What can you do to manage daily stress? Start simple. I know you have heard this before, however, the following “coping mechanisms” can make a big difference in your day.
- Eat a healthy breakfast and a healthy lunch – Without filling up your gas tank with food, you will be running on empty, which leaves you without energy. Imagine doing that with your car. To save time, schedule breakfast or lunch meetings – use these meetings to network and do business development. If you need help planning quick meals, consult a nutritionist. Most health plans include several free or low-cost nutritionist visits.
- Get some activity/fresh air – Use the stairs, if possible, rather than the elevator. Park your car further from your office, creating an excuse to walk and get fresh air to and from the office. Go to the gym for a workout before you get to the office.
- Prioritize your “to do” list daily – Do not set yourself up for disappointment by thinking you can do everything on your list. Pick the top two things you need to get done and, if you finish those, you can always move on to item three.
- Take it one day at a time – You only have control over today and today’s responsibilities. Try not to focus on yesterday or tomorrow, you have no control over either of those. Having no control serves only to increase your stress and anxiety levels.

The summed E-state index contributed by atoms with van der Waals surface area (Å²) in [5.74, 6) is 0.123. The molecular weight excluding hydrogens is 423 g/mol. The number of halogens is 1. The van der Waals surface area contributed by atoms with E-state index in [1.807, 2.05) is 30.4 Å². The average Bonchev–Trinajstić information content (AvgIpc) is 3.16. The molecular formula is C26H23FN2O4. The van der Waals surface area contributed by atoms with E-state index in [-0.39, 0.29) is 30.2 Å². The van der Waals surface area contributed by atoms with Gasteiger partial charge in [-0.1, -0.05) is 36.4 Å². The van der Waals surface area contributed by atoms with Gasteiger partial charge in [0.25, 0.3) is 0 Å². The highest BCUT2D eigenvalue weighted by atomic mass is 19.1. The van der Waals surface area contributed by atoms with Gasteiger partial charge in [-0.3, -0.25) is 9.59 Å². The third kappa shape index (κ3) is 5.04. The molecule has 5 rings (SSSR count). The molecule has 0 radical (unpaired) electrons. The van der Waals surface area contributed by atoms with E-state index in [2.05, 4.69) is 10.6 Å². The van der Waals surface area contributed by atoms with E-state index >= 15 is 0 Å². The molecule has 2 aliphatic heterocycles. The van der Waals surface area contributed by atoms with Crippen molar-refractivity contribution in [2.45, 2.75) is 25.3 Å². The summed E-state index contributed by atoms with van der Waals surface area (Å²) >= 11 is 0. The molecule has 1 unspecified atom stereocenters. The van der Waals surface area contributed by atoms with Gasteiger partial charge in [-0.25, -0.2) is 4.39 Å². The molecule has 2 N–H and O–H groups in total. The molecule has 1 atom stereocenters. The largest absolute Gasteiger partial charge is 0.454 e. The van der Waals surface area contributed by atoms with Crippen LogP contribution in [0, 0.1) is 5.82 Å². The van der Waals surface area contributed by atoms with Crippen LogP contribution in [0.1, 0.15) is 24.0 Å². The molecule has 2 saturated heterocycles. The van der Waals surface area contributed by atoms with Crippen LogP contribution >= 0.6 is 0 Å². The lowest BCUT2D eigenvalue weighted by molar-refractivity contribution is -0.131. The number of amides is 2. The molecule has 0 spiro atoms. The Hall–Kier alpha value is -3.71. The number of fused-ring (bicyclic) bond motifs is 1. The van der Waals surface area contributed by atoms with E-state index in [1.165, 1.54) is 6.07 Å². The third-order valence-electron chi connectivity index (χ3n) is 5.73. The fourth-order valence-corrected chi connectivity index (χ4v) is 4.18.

- Practice saying “no” – It may “feel” hard to turn down a boss, colleague, or friend, but overextending is an automatic formula for stress and possibly disappointment. Consider offering the following: “No, I can’t right now, however, I’d be happy to help another time – check back with me in a few days/weeks.”
- Give voice to your stress – Holding in your feelings will result in stress building up. Communicate to a trusted confidante or coach, or write about it in a private journal. You might be pleasantly surprised at how much better you feel!
Who among us hasn’t had a moment, a day or a week where we felt the pressure in our lives – professionally and personally – to “go out there” and do what is expected of us even when all we really wanted to do was get back under the covers?
As part of my goal to practice wellness during the work week, I committed to do a short mindfulness exercise. I downloaded a Mindfulness app and began using it for a 10-minute practice three times a week.